Omicron is a much milder version of COVID. More like a cold than anything else. Or is it? One thing that has sadly been true about this whole pandemic is that the “official” information lags far behind what comes from other sources. The early information out of South Africa has been positive and it is starting to be confirmed in other places. Is it true? Maybe but I think it is still too early to say with complete certainty.
One thing is very true and that is cases have exploded and, as of right now, deaths have not yet followed. The most widely available figure is the case fatality rate (cfr) which is just the total number of deaths divided by the total number of cases. It isn’t the actual fatality rate because a significant number of cases don’t get reported but since most sources show cases and deaths, it is the easiest to look at.
All data in this post come from the WHO. Again, I’m using their regions which don’t correspond to actual continents. At the end of 2020, the cfr for the world was 2.2%. On April 16th, it dropped to 2.1% but increased back to 2.2% on June 3rd because one country revisited their data and added a significant number of deaths. It dropped back to 2.1% on July 24th and then to 2.0% on September 25th. On December 22nd, it dropped to 1.9% and then on January 6th, it dropped again to 1.8%.
The reason for going through all that was to show that this number is relatively stable and, under normal circumstances, it doesn’t move quickly. It was taking about 3 months to drop 0.1% but, once Omicron started to take off, it only took two weeks to see the cfr drop by 0.1%.
But it is better to show this graphically. Here you have cases and deaths plotted on different scales so you can see the patterns. I’ve used seven day totals just to smooth out some of the reporting glitches that come up.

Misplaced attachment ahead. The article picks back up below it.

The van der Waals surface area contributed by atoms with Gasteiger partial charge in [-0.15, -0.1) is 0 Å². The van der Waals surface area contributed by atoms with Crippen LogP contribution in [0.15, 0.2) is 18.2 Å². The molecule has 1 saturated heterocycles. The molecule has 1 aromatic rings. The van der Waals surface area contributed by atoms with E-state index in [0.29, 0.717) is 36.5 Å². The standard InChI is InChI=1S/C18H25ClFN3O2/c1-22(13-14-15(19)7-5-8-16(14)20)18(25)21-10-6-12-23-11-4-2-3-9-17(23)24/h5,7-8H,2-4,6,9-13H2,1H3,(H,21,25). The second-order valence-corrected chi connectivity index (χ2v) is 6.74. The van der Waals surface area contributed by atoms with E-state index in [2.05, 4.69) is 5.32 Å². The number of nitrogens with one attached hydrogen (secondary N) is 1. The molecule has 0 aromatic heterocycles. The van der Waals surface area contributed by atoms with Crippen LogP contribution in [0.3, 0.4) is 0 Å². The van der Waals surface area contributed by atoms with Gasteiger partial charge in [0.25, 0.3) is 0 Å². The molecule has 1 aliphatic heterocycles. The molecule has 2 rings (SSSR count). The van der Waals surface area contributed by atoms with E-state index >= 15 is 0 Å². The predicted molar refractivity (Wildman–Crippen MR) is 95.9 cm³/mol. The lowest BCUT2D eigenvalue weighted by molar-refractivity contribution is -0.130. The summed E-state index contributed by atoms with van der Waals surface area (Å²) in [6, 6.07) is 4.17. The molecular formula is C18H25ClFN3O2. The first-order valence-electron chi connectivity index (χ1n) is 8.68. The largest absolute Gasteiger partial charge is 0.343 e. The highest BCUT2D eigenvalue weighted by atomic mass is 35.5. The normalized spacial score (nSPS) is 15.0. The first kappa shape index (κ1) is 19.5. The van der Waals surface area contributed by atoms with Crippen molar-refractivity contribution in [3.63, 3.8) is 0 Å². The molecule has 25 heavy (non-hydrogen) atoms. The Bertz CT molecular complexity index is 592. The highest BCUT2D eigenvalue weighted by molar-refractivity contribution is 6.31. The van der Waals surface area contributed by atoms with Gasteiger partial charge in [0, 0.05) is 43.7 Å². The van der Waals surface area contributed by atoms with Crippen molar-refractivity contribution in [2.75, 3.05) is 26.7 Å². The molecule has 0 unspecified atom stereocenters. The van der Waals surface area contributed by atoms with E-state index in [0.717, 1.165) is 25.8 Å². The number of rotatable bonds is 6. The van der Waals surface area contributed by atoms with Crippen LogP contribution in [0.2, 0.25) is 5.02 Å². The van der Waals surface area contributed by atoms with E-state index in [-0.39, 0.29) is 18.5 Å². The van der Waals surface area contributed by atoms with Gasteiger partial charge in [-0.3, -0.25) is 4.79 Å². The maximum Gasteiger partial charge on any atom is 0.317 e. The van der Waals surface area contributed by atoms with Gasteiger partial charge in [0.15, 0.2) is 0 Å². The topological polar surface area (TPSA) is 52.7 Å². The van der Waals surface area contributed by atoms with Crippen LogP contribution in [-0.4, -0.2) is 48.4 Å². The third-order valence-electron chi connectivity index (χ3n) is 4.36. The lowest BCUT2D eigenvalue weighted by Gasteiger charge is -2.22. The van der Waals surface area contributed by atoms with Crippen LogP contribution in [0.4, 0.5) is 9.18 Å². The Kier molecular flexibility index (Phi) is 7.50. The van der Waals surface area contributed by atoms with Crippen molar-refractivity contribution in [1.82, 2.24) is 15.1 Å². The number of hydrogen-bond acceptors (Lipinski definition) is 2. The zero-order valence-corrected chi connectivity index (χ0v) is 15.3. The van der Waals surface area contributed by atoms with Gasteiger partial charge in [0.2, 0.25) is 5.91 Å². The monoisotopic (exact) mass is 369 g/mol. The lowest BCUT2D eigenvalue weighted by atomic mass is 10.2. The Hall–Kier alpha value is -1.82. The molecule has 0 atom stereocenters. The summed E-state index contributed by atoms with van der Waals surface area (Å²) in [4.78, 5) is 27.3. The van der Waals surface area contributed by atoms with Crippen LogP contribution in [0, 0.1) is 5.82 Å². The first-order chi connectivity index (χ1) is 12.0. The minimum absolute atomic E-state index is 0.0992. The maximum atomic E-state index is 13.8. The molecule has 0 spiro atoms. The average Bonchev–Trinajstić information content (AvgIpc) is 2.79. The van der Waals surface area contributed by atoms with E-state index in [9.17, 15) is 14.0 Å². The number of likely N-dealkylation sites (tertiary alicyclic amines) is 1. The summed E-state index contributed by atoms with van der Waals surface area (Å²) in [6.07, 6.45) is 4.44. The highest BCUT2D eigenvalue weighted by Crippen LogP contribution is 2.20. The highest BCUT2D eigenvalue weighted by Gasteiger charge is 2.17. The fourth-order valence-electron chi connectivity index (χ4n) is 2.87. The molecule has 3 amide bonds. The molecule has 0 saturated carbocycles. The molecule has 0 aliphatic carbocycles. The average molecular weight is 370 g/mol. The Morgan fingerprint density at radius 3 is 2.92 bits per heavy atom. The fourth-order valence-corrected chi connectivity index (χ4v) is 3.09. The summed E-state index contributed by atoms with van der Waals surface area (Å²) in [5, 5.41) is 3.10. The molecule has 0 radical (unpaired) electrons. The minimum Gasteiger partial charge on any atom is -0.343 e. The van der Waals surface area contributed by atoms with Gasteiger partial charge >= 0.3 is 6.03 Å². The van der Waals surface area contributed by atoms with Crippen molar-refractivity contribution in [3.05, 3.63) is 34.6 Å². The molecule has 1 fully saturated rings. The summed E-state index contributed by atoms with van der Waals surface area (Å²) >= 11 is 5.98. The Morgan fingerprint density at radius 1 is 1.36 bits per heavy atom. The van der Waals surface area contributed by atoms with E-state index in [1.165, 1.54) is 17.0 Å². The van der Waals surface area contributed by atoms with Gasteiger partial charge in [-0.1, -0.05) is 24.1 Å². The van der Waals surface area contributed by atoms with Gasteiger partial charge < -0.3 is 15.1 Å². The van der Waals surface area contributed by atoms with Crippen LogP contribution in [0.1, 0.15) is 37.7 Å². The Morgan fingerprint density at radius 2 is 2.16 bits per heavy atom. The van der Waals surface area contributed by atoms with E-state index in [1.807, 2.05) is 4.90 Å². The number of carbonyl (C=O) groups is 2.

In general, the line for deaths follows the same trend as the line for cases with a bit of a lag. When we see cases go into a wave, we get a wave in deaths soon after. A new wave started in October and then took off when Omicron became the dominant variant. The lines is almost vertical and more than double any previous peak in cases. But we aren’t seeing anything close to the same pattern in deaths. In fact, they’ve been declining even as cases are skyrocketing.
But I want to go region by region. There is some potential bad news that I’ll get to at the end. First, there are two WHO regions where Omicron is still in the beginning stages. The first is the Eastern Mediterranean which is the Middle East and some of North Africa.
You get the same pattern of peaks in the death curve shortly after peaks in the case curve. Cases have just started to turn up so not much to say about that.
The second region where things are just getting started is SE Asia. The biggest country here is India.
The next region is the Americas which is North and South America. The US dominates this region but cases have started picking up in other places as well. Cases started going up in mid December but deaths have basically been flat.
Then we have the Western Pacific region which includes China, Japan and down to Australia and New Zealand. Right now, Australia is one of the bigger drivers in cases. The wave started in early November but really didn’t start going vertical until late December. We did see an initial rise in deaths but they have actually started to fall lately.
Then we have Europe. They started to see a wave in late September which looked like it was peaking in late November. Then, things really started taking off in late December. They saw a steady increase in deaths actually starting in late July and it reached a peak in late November about when cases started to flatten. But, since then, as cases have gone way up, deaths have actually been dropping.
Now we get to the one that seem to be the exception and that is Africa which has been dominated by South Africa although we have seen cases go up in other places as well. The actual numbers are just much higher in South Africa so it dominates the graphs.
Reporting in some countries in Africa is spotty so we only get updates once a week or less and that creates some choppiness in the graphs. Still, you see peaks in cases in January and July of this year followed by peaks in deaths. It looks like the Omicron wave started in late November and may have hit some kind of peak as we aren’t seeing cases increasing.
The death curve didn’t start going up until late December but since then, it has roughly tracked the case curve although certainly at much lower levels. The current 7 day total is less than half of the earlier peaks. I can’t speak to the reasons behind this pattern. Why does there seem to be a longer lag between cases and deaths? Are these more deaths “with” as opposed to deaths “from”?
Given that the current peak in cases in Africa is substantially higher than any previous peak and that deaths are less than half of previous peaks, it does look like Omicron is milder than previous variants. But until we know where the death line is going to go, we can’t say that with real certainty.
The rest of January is going to tell the story.